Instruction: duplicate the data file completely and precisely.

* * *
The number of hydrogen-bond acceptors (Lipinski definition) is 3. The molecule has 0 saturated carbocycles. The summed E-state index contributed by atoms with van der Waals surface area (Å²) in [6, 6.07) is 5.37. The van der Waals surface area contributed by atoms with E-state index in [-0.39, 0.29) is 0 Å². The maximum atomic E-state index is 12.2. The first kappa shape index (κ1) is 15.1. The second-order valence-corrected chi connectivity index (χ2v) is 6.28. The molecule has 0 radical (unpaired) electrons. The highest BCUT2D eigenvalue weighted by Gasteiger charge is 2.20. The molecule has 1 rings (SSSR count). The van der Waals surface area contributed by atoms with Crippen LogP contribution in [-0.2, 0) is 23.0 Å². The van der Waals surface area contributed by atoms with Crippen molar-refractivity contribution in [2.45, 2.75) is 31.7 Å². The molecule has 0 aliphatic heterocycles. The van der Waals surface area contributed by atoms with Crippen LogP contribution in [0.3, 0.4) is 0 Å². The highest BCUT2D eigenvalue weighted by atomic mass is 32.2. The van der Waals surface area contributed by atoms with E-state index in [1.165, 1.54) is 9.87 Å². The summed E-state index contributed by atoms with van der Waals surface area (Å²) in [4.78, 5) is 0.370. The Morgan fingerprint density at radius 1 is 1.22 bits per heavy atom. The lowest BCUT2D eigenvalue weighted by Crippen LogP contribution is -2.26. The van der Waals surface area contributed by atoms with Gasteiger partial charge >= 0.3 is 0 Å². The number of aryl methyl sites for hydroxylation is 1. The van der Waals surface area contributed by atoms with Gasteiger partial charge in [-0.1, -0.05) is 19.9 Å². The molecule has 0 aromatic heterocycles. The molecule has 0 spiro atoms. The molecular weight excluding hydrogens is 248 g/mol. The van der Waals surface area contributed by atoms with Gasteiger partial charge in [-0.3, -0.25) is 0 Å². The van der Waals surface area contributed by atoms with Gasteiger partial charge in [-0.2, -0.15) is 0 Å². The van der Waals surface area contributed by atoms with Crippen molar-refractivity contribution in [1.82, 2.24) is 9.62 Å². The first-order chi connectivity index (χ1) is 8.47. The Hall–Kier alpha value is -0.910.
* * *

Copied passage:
The number of hydrogen-bond acceptors (Lipinski definition) is 3. The molecule has 0 saturated carbocycles. The summed E-state index contributed by atoms with van der Waals surface area (Å²) in [6, 6.07) is 5.37. The van der Waals surface area contributed by atoms with E-state index in [-0.39, 0.29) is 0 Å². The maximum atomic E-state index is 12.2. The first kappa shape index (κ1) is 15.1. The second-order valence-corrected chi connectivity index (χ2v) is 6.28. The molecule has 0 radical (unpaired) electrons. The highest BCUT2D eigenvalue weighted by Gasteiger charge is 2.20. The molecule has 1 rings (SSSR count). The van der Waals surface area contributed by atoms with Crippen LogP contribution in [-0.2, 0) is 23.0 Å². The van der Waals surface area contributed by atoms with Crippen molar-refractivity contribution in [2.45, 2.75) is 31.7 Å². The molecule has 0 aliphatic heterocycles. The van der Waals surface area contributed by atoms with Crippen LogP contribution in [0.3, 0.4) is 0 Å². The highest BCUT2D eigenvalue weighted by atomic mass is 32.2. The van der Waals surface area contributed by atoms with E-state index in [1.165, 1.54) is 9.87 Å². The summed E-state index contributed by atoms with van der Waals surface area (Å²) in [4.78, 5) is 0.370. The Morgan fingerprint density at radius 1 is 1.22 bits per heavy atom. The lowest BCUT2D eigenvalue weighted by Crippen LogP contribution is -2.26. The van der Waals surface area contributed by atoms with Gasteiger partial charge >= 0.3 is 0 Å². The number of aryl methyl sites for hydroxylation is 1. The van der Waals surface area contributed by atoms with Gasteiger partial charge in [-0.1, -0.05) is 19.9 Å². The molecule has 0 aromatic heterocycles. The molecule has 0 spiro atoms. The molecular weight excluding hydrogens is 248 g/mol. The van der Waals surface area contributed by atoms with Gasteiger partial charge in [-0.3, -0.25) is 0 Å². The van der Waals surface area contributed by atoms with Gasteiger partial charge in [-0.2, -0.15) is 0 Å². The van der Waals surface area contributed by atoms with Crippen molar-refractivity contribution in [1.82, 2.24) is 9.62 Å². The first-order chi connectivity index (χ1) is 8.47. The Hall–Kier alpha value is -0.910.